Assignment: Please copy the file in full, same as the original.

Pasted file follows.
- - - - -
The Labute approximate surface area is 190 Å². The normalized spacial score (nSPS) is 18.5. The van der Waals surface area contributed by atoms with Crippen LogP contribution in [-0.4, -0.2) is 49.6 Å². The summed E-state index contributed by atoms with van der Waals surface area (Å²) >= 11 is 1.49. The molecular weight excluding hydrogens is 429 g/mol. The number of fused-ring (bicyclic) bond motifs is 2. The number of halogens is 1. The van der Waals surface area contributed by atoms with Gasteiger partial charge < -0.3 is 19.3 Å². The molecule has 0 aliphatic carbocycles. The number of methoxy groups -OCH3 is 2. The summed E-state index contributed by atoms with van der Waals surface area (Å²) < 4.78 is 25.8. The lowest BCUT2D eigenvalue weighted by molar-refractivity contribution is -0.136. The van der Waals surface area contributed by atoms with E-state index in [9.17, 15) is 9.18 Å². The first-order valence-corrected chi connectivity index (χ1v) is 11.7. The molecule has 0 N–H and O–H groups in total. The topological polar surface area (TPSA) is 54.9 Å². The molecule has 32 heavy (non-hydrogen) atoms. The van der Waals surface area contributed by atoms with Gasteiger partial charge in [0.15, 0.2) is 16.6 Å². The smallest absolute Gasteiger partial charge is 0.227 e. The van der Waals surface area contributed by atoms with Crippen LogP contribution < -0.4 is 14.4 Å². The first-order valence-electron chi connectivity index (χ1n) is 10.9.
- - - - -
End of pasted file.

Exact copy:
The Labute approximate surface area is 190 Å². The normalized spacial score (nSPS) is 18.5. The van der Waals surface area contributed by atoms with Crippen LogP contribution in [-0.4, -0.2) is 49.6 Å². The summed E-state index contributed by atoms with van der Waals surface area (Å²) >= 11 is 1.49. The molecular weight excluding hydrogens is 429 g/mol. The number of fused-ring (bicyclic) bond motifs is 2. The number of halogens is 1. The van der Waals surface area contributed by atoms with Gasteiger partial charge < -0.3 is 19.3 Å². The molecule has 0 aliphatic carbocycles. The number of methoxy groups -OCH3 is 2. The summed E-state index contributed by atoms with van der Waals surface area (Å²) < 4.78 is 25.8. The lowest BCUT2D eigenvalue weighted by molar-refractivity contribution is -0.136. The van der Waals surface area contributed by atoms with E-state index in [9.17, 15) is 9.18 Å². The first-order valence-corrected chi connectivity index (χ1v) is 11.7. The molecule has 0 N–H and O–H groups in total. The topological polar surface area (TPSA) is 54.9 Å². The molecule has 32 heavy (non-hydrogen) atoms. The van der Waals surface area contributed by atoms with Gasteiger partial charge in [0.15, 0.2) is 16.6 Å². The smallest absolute Gasteiger partial charge is 0.227 e. The van der Waals surface area contributed by atoms with Crippen LogP contribution < -0.4 is 14.4 Å². The first-order valence-electron chi connectivity index (χ1n) is 10.9.